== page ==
Building topical relevance and domain authority are two important goals for the year. I want this site to be harder and harder to compete with as time goes on, and two of the best ways to achieve that are through great content and strong links.
Metrics Over Time
After seeing early signs of growth, I published 22 new posts in February, bringing the total number of posts published on the site to 57.
I’ve set a minimum of 6 posts per month for this website, and I don’t necessarily intend to post more and more each month. My time and money are focused on another project in March, so I’ll likely post less.
|Date Checked||March 10, 2022|
|Avg. Position (Google, USA, Mobile)||14.60|
|Avg. Position (Google, USA, Desktop)||14.73|
|Positions in Top 3 on SERPs||13 (+8 Month-over-Month)|
|Positions in 4-10 on SERPs||16 (+13 Change Month-over-Month)|
|Positions in 11-100 on SERPs||18 (+9 Month-over-Month)|
Did you notice the sting? That’s what I wanted to see, now that the indexing is going in the right direction.
|Time Period||February 1, 2022 – February 28, 2022|
|Avg. Engagement Time||1m 01s|
|Engaged Sessions / User||0.63|
|Pageviews / Published Post (PPP)||31.57|
I’ve finally excluded all of my team’s visits in Google Tag Manager. So what you’re seeing is 100% organic traffic from Google Search, Google Discover, and Bing.
On February 20, there was a jump in the number of visitors. We got significantly more visits to the home page and the paginated archives.
I suspect that a competitor came across the website via the SERPs and became “curious.”
If that truly is the case, the race is on! 🙂
And since the website was picked up for Google Discover, it drove some traffic my way:
|Time Period||February 1, 2022 – February 28, 2022|
|Total Revenue Since Start of Site||$0|
|Total Revenue YTD (2021)||$0|
Of which $0 from display adsOf which $0 from affiliate commissions
|Revenue / Published Post (RPP)||$0|
Who I Am
Thank you for reading (or scrolling?) this far.
Since 2007, I have been building, buying, investing in, and selling websites. I’ve been in and out of this business, sometimes full-time, other times as a side hustle. Wherever life takes me, I somehow seem to find my way back to this game.
How do you know you can trust me?
I have experienced pandas and penguins. I owned Facebook pages with millions of likes back when Facebook pages brought traffic, and earned passive income from niche sites before it was cool (back then we called ourselves “webmasters”).
More recently, I started a website under a new domain name in August 2020 that reached 88,000 monthly page views and a DR of 10 in Ahrefs in August 2021. Here’s a screenshot of that hockey-stick growth, with a few bumps along the way, that everyone likes to tell you about:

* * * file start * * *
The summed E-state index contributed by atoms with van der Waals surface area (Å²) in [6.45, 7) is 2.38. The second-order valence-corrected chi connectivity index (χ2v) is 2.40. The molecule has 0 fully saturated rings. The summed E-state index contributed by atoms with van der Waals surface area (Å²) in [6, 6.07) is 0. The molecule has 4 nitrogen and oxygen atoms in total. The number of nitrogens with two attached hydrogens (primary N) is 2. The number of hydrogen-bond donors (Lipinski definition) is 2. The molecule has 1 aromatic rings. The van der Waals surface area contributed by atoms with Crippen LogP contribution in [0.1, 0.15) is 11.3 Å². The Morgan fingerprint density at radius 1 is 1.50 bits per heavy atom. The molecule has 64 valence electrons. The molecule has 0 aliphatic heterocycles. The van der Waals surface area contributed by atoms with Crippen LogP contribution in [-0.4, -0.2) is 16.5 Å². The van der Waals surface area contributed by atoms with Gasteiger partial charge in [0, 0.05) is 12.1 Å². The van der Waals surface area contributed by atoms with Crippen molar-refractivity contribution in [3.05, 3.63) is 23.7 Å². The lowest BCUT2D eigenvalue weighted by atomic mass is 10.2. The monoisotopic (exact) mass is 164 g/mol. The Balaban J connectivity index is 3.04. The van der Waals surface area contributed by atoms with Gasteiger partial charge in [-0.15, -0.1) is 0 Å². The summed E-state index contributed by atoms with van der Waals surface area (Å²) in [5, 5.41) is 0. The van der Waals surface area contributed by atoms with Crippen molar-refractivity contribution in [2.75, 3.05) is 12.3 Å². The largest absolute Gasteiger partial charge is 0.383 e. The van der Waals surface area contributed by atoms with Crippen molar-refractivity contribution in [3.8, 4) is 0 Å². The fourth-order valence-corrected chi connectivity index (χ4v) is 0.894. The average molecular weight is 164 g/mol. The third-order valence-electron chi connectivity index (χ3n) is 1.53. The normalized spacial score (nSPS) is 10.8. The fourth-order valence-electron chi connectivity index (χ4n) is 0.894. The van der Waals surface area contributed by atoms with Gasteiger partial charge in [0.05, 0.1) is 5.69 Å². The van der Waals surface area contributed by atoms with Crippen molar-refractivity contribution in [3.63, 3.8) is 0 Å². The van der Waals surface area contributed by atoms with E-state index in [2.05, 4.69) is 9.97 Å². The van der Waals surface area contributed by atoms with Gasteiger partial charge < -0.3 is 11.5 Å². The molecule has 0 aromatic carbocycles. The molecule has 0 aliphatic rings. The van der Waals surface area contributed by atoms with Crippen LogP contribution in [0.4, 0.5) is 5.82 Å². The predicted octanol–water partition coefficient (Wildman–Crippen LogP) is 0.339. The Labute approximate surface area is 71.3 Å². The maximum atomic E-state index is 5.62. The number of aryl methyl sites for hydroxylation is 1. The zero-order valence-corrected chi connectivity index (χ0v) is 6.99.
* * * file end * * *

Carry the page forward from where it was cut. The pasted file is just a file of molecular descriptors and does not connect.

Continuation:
Since, monthly traffic has increased by 15-20%, and revenue (display ads and affiliate programs) has grown at about the same rate.
I am a Certified Ezoic Expert, an Ezoic Premium Publisher, and a member of Ezoic’s Premium Accelerator Program.
I am not the most public person on earth, and I prefer privacy to the spotlight. However, if you like what I have to say and want to get in touch with me, you can do so on my website AskDim.com (ask as in “ask me a question”).
what about use lighthose google chrome plugin to check URL not only for performance check-in but also for instant indexing?
Hey there, David,
Thanks for stopping by!
I use Lighthouse in Chrome’s DevTools (right click > Inspect > Lighthouse) to check for performance scores and SEO best practices when I’m making update to my sites themes, especially if they’re custom themes or child themes.
It’s basically a local and more comprehensive version of Google’s online PageSpeed Insights tool. I think these are a must to give your site’s users a good experience and for Google to see your site as well-built and performant.
I haven’t heard of/come across an option to use the Instant Indexing API from there, though 🙁
your tip for indexing is gratefully acknowledged, just working through inspecting them now.
Coincidently I am in the same niche and I only found this case study after doing a backlink analysis on your niche site and finding this case study. Thre are some gems in this case study.
Can you please guide me on how you excluded your team from Google Tag Manager to have a “clean” chart in Google Search Control and Google Analytics?